Improving the API for a trailing data structure wrapper

I’m trying to improve the API for my “extra data” system: extra_data.zig · GitHub

Here is a practical example of how the current API is used in my renderer:

pub const RenderBundle = struct {

    // nil indicates unindexed drawing
    index_buffer: IndexBufferHandle = IndexBufferHandle.nil,
    index_buffer_offset: i32 = 0,
    material_instance: MaterialInstanceHandle = MaterialInstanceHandle.nil,
    base_element: u32 = 0,
    num_elements: u32,
    extra: Extra.Lengths align(16),

    pub const Extra = extra_data.ExtraData(@This(), .{
        .vertex_bindings = .{ VertexBinding, u3 },

        // List of material instance passes that use instance vertex attributes that are part of this bundle.
        .included_passes = .{ IncludedPass, u3 },

        // Instance vertex attribute data for all the include_passes in this bundle.
        .instance_attributes_bytes = .{ u8, u16 },
    }, .{
        // Drawing will append instance vertex data, so they it needs to be at the
        // end in order to use the fast copy path in ExtraData.dupe
        .sort_by_alignment = false,

    pub const VertexBinding = struct {
        buffer: VertexBufferHandle,
        offset: i32 = 0,

    pub const IncludedPass = struct {
        index: u3,
        instance_attributes_offset: u16,


Creating an instance looks like this:

    const render_bundle = try RenderBundle.Extra.create(renderer.allocator, .{
      .num_vertex_bindings = 1,

    render_bundle.* = .{
      .num_elements = self.extra.num_indices,
      .extra = render_bundle.extra,

    const bundle_accessor = RenderBundle.Extra.accessor(render_bundle);
    bundle_accessor.vertex_bindings[0].buffer = render.VertexBufferHandle.nil;

In this case, this data structure is used as a template, which is duplicated into a buffer (passing a new set of lengths) when render commands for the frame are appended:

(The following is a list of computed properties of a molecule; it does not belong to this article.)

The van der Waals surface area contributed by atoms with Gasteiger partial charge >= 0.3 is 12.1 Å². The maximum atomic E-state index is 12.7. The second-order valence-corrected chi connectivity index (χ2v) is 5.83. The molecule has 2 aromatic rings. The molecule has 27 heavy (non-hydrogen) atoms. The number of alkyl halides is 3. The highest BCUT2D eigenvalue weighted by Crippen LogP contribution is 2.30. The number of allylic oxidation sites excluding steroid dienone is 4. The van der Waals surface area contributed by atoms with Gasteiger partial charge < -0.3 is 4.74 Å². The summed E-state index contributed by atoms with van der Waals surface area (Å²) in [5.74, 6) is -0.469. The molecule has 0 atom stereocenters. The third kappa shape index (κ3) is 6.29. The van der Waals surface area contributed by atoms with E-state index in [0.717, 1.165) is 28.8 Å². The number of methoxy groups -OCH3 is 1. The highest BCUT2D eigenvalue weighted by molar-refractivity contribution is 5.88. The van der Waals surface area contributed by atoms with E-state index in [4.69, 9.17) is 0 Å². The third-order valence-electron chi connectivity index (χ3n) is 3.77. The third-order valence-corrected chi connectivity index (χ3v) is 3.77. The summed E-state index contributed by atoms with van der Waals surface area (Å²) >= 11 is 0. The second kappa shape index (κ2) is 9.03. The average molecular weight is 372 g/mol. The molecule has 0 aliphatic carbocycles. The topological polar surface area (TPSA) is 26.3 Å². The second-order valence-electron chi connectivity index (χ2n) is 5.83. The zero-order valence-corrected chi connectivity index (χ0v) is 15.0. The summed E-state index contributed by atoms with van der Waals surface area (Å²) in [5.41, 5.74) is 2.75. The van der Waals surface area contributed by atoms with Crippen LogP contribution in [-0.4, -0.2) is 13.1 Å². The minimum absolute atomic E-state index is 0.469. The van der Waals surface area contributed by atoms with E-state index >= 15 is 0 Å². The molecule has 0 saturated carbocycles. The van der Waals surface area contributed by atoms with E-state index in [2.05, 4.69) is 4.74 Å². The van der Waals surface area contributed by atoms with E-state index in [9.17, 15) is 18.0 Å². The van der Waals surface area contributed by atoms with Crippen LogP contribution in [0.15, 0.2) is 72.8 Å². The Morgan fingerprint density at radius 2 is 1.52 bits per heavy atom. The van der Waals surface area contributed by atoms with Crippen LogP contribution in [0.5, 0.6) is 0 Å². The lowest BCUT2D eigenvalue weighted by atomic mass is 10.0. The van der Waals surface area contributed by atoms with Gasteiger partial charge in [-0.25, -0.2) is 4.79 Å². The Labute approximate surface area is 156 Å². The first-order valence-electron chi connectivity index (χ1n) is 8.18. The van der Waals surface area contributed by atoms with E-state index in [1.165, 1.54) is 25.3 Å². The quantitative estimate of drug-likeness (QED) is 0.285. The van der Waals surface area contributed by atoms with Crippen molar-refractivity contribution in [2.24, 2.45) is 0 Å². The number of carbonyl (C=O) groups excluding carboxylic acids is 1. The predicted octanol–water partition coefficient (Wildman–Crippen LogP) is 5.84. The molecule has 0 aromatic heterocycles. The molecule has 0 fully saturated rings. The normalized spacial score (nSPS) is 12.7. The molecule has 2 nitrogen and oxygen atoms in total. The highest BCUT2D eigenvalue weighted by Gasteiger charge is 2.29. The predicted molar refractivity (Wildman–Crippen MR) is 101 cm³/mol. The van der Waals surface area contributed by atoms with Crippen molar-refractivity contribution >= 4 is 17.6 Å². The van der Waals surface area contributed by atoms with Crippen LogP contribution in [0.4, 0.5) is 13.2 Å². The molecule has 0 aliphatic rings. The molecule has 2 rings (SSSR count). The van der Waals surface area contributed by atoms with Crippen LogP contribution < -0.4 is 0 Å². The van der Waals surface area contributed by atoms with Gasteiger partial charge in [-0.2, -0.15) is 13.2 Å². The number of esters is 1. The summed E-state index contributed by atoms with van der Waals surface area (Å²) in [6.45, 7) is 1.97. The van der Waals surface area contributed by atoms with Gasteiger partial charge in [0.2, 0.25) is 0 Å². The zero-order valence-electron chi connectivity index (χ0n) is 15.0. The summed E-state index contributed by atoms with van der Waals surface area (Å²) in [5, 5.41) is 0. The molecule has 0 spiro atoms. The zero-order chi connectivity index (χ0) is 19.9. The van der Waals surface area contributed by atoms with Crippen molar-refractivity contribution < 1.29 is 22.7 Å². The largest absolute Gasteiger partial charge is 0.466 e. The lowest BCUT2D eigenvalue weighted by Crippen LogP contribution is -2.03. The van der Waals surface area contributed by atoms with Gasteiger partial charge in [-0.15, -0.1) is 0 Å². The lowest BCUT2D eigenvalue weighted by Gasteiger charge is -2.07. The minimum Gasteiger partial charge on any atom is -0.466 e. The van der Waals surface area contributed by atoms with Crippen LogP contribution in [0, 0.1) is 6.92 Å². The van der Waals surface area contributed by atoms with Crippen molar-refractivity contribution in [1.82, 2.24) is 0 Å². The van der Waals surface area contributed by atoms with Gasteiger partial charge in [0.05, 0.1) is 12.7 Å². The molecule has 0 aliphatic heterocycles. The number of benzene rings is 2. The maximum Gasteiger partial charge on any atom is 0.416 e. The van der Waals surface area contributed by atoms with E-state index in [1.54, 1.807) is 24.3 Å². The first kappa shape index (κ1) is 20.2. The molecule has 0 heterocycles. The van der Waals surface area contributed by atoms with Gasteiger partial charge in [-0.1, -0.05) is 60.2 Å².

var lengths = bundle.extra;
    lengths.num_included_passes = 0;
    lengths.num_instance_attributes_bytes = 0;
    for (passes) |pass| {
        lengths.num_included_passes += if (pass.instance_attributes_len > 0) 1 else 0;
        lengths.num_instance_attributes_bytes += pass.instance_attributes_len;

    const bundle_ptr = try RenderBundle.Extra.dupe(self.allocator.allocator(), lengths, bundle);
    const bundle_accessor = RenderBundle.Extra.accessor(bundle_ptr);
    const new_commands = self.dispatch.render_commands.addManyAsSliceAssumeCapacity(passes.len);
    bundle_ptr.material_instance = material_instance;

    var instance_attribute_offset: u16 = 0;
    var included_passes_ix: usize = 0;
    for (new_commands, passes) |*command, pass| {
        if (pass.instance_attributes_len > 0) {
            bundle_accessor.included_passes[included_passes_ix] = .{
                .index = pass.index,
                .instance_attributes_offset = instance_attribute_offset,

            included_passes_ix += 1;


Separately, I was working on a serialization system (referencing Serialization For Games | Joren's) and I realized that the relative data structures mentioned in the article were somewhat similar to ExtraData. Taking a simpler example:

const Derived = extern struct {
    width: u16,
    height: u16,
    settings: Settings,
    trailing: Trailing.Lengths,

    const Trailing = ExtraData(@This(), .{
        .pixel_data = .{ u8, u32 },

Since the header struct is extern, then I think the entire allocation (accessible via ie. Derived.Trailing.allocation(ptr) could be serialized directly - since access always happens relative to the pointer the header, accessor() can build the slices to all the trailing data arrays. This is essentially the same concept as the Relative Array mentioned in the article above.

What I’m trying to improve is the definition of the header, for example:

const Derived = extern struct {
    width: u16,
    height: u16,
    settings: Settings,
    pixel_data: RelativeSlice(u8, u32),

Finally this gets to my question: is it possible to implement an analog of ExtraData.create / ExtraData.allocation if the header structs were defined like this?